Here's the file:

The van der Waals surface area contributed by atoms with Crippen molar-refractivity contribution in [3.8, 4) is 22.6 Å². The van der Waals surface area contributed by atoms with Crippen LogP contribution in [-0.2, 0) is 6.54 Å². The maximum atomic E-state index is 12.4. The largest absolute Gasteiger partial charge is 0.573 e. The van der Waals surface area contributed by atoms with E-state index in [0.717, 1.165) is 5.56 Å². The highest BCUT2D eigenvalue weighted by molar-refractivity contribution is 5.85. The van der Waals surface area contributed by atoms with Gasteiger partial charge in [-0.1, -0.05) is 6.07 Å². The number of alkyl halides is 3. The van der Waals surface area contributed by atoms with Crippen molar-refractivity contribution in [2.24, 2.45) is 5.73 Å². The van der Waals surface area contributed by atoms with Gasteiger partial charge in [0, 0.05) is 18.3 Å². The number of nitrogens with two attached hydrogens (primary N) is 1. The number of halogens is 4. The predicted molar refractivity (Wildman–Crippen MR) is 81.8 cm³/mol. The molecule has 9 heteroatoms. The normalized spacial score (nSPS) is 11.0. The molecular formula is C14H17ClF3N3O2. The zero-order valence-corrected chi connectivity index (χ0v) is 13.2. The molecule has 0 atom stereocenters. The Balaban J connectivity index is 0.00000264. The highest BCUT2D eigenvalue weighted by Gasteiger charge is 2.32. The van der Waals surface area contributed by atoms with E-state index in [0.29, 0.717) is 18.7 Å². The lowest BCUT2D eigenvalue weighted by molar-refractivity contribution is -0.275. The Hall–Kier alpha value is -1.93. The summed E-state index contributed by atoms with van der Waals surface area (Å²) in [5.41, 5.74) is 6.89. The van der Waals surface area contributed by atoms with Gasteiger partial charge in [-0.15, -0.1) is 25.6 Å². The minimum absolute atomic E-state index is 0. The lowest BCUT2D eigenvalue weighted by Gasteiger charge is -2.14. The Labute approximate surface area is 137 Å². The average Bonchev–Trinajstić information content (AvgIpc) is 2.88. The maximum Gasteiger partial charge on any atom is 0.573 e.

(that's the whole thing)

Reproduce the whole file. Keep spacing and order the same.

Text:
The van der Waals surface area contributed by atoms with Crippen molar-refractivity contribution in [3.8, 4) is 22.6 Å². The van der Waals surface area contributed by atoms with Crippen LogP contribution in [-0.2, 0) is 6.54 Å². The maximum atomic E-state index is 12.4. The largest absolute Gasteiger partial charge is 0.573 e. The van der Waals surface area contributed by atoms with E-state index in [0.717, 1.165) is 5.56 Å². The highest BCUT2D eigenvalue weighted by molar-refractivity contribution is 5.85. The van der Waals surface area contributed by atoms with Gasteiger partial charge in [-0.1, -0.05) is 6.07 Å². The number of alkyl halides is 3. The van der Waals surface area contributed by atoms with Crippen molar-refractivity contribution in [2.24, 2.45) is 5.73 Å². The van der Waals surface area contributed by atoms with Gasteiger partial charge in [0, 0.05) is 18.3 Å². The number of nitrogens with two attached hydrogens (primary N) is 1. The number of halogens is 4. The predicted molar refractivity (Wildman–Crippen MR) is 81.8 cm³/mol. The molecule has 9 heteroatoms. The normalized spacial score (nSPS) is 11.0. The molecular formula is C14H17ClF3N3O2. The zero-order valence-corrected chi connectivity index (χ0v) is 13.2. The molecule has 0 atom stereocenters. The Balaban J connectivity index is 0.00000264. The highest BCUT2D eigenvalue weighted by Gasteiger charge is 2.32. The van der Waals surface area contributed by atoms with E-state index in [0.29, 0.717) is 18.7 Å². The lowest BCUT2D eigenvalue weighted by molar-refractivity contribution is -0.275. The Hall–Kier alpha value is -1.93. The summed E-state index contributed by atoms with van der Waals surface area (Å²) in [5.41, 5.74) is 6.89. The van der Waals surface area contributed by atoms with Gasteiger partial charge in [-0.15, -0.1) is 25.6 Å². The minimum absolute atomic E-state index is 0. The lowest BCUT2D eigenvalue weighted by Gasteiger charge is -2.14. The Labute approximate surface area is 137 Å². The average Bonchev–Trinajstić information content (AvgIpc) is 2.88. The maximum Gasteiger partial charge on any atom is 0.573 e.